LELO strives to empower low-income workers of color, recent immigrants and women workers to assert their rights, improve their working conditions and gain a voice in their workplaces, trade unions and communities in the U.S. and across the globe.
PRINCIPLES OF UNITY
People of color, women and ordinary workers should always speak for themselves.
We strive to win racial, economic, and social justice and oppose all forms of exploitation and domination related to our race, class, gender, sexual orientation, age, national origin, culture, or ability.
The peoples’ struggles both home and abroad are interrelated – often with a common enemy and common vision for economic and social justice. We commit to support our common struggles with concrete actions and acts of solidarity.
The human rights of the poorest and most exploited must always be placed at the center of our work and our passion for change.
BASIC CODE OF MUTUAL RESPECT
Recognize we all have a voice and an ear.
“Step Back” so others can “Step Up”.
Be humble – honor all knowledge levels.
Refrain from all degrading and disrespectful language and behavior.
Don’t personalize – argue issues not people; without blame, shame, attack or discount.
Treat with respect those with whom you both agree and disagree.
STAFF & BOARD MEMBERS
Ricardo Ortega has been a LELO staff member since 1999; working largely on the Tyree Scott International Worker to Worker Project.
In the late eighties when the Mexican government tried to privatize the National Autonomous University of Mexico (UNAM), the biggest University of Latin America, Ricardo actively participated in the one month student’s strike. Thank to that struggle and others UNAM is still a free and public university. Ricardo has been supporting the Zapatista’s movement since 1994. He was one of the three founders members of the Committee for General “Amnesty” and Social Justice and organized the first May day march in 1999. Most recently, Ricardo with LELO and other community members participated in documenting the impacts of NAFTA in Mexico for the Permanent Peoples’ Tribunal, Chapter Mexico. In September 2014 Ricardo, with LELO, held one of 2 hearings on immigration in USA and NAFTA. Ricardo is LELO executive director.
Re-Licensing Program Coordinator
Corliss is a native Seattleite. She has two grown children and 3 grandsons. Also, her extended family is here in Seattle. Corliss provides support to her clients assisting them to gain or regain their suspended driver’s license. This experience has given her a deep appreciation for how nonprofits seek to improve the quality of life for our region; one program at a time. In her spare time, she enjoys long outdoor walks, spending quality time playing with her grandsons and enjoying a meal with her beloved children, nieces, nephews, and friends.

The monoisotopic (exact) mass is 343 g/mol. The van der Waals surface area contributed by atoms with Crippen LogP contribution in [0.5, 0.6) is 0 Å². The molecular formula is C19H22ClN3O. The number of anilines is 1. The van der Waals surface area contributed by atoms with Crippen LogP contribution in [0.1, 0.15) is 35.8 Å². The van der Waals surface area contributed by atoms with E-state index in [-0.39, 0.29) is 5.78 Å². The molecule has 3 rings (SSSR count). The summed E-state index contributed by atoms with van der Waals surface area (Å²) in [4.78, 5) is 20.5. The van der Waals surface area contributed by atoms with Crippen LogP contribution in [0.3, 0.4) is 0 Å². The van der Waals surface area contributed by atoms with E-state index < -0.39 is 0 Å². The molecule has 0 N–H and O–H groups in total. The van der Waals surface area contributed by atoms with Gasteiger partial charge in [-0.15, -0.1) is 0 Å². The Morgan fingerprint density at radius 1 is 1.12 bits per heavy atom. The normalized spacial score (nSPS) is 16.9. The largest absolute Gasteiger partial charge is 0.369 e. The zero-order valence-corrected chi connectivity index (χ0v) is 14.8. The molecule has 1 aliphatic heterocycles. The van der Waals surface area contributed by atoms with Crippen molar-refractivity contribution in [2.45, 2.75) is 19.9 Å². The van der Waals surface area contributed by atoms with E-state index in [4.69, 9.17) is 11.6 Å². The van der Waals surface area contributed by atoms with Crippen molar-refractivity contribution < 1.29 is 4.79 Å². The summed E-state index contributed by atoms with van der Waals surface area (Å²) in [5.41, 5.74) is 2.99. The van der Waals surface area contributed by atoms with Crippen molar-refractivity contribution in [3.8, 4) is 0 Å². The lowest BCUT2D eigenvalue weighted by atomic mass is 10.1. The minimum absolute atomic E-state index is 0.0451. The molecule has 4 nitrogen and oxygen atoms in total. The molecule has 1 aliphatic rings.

Cindy Domingo has been an activist for almost 50 years using her skills as an organizer, writer, political strategist, mentor, public servant, and speaker to create social change in the world. She first became involved with LELO through the Alaska Cannery Workers Association where she worked compiling information and statistics for the landmark class action lawsuits where the cannery workers sued the Alaska canning industry.
Cindy’s political involvement began when she joined the Union of Democratic Filipinos (KDP), the only radical Filipino organization in the 1970s, and began organizing in the Filipino community. Today, Cindy continues to build international solidarity with the Philippines as a member of Akbayan North America.
Cindy has also spent over 20 years working to lift the 60+ year-old US blockade against Cuba and normalize US-Cuba relations through her work with US Women and Cuba Collaboration and Women’s International League for Peace and Freedom’s Cuba and the Bolivarian Alliance Issues Committee. Cindy now serves on the Campaign to End the Occupation of Western Sahara, a new fiscally sponsored LELO project.
Mary Adelina Keefe started as an activist working with young adults to promote sexual and reproductive health and autonomy. She joined LELO in 2001, helping workers navigate through the court and licensing systems to eliminate barriers to employment. Mary has participated in various Worker to Worker delegations to Mexico, Venezuela and Cuba which has shaped her political and humanist understanding of the world. Mary worked as a public employee in Seattle for 10 years before joining her Union as a full-time staffer. She is currently on the board of the MLK Labor Council and a LELO board member.
Garry Owens is a worker/intellectual who joined the LELO board in 1991 and served as a facilitator for internal affairs for many years. He is a Seattleite from birth and a recent retiree from 30 years of public service. He credits his family for teaching him to read; empathy for all people regardless of color, creed or national origin; appreciation and respect for non-human species, and the courage to travel to borders beyond. He came to LELO with a portfolio of progressive and radical thought and deed. As a Vietnam era US Army veteran in 1967 he became acutely aware of US government hegemony. He was a founding member of the UW Black Student Union and Seattle Chapter of the Black Panther Party in 1968. As a student at Hampshire College in the 1970’s he taught 5 year olds at the iconic Che-Lumumba School for Truth at UMass in Amherst, MA, During his long sojourn with LELO he has traveled to serve as agent of solidarity in Cuba, Canada, Brazil, Mexico, South Africa and throughout the United States. Comrades alive and past continue to inspire and support his regimen for study and critical thinking. He also credits the leaders and thinkers of the global national liberation struggles of the 60’s and 70’s as key to understanding the role of the common worker to study and build solidarity without borders. He carries a discreet list of revolutionary heroes and heroines who defer popularity for the sake of an analysis that demands liberation on all fronts, especially the Global South. He is currently working on a project that would help to eliminate the reality of 5000 children dying every day from drinking dirty water.